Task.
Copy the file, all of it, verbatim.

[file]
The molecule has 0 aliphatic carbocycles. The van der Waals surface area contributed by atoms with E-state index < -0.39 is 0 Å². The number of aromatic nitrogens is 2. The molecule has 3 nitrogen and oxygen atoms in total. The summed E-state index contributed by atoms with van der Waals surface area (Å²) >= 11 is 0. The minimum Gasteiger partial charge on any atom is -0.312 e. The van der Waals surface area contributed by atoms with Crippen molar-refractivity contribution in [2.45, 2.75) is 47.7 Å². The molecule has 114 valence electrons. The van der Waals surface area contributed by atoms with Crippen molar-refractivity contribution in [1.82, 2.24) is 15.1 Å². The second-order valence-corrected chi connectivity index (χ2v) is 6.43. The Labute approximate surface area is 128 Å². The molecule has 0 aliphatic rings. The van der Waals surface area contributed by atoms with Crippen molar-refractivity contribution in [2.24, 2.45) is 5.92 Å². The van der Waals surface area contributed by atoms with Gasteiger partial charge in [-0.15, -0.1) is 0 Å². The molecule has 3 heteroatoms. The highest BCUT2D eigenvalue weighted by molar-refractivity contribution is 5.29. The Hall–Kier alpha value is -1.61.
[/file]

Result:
The molecule has 0 aliphatic carbocycles. The van der Waals surface area contributed by atoms with E-state index < -0.39 is 0 Å². The number of aromatic nitrogens is 2. The molecule has 3 nitrogen and oxygen atoms in total. The summed E-state index contributed by atoms with van der Waals surface area (Å²) >= 11 is 0. The minimum Gasteiger partial charge on any atom is -0.312 e. The van der Waals surface area contributed by atoms with Crippen molar-refractivity contribution in [2.45, 2.75) is 47.7 Å². The molecule has 114 valence electrons. The van der Waals surface area contributed by atoms with Crippen molar-refractivity contribution in [1.82, 2.24) is 15.1 Å². The second-order valence-corrected chi connectivity index (χ2v) is 6.43. The Labute approximate surface area is 128 Å². The molecule has 0 aliphatic rings. The van der Waals surface area contributed by atoms with Crippen molar-refractivity contribution in [2.24, 2.45) is 5.92 Å². The van der Waals surface area contributed by atoms with Gasteiger partial charge in [-0.15, -0.1) is 0 Å². The molecule has 3 heteroatoms. The highest BCUT2D eigenvalue weighted by molar-refractivity contribution is 5.29. The Hall–Kier alpha value is -1.61.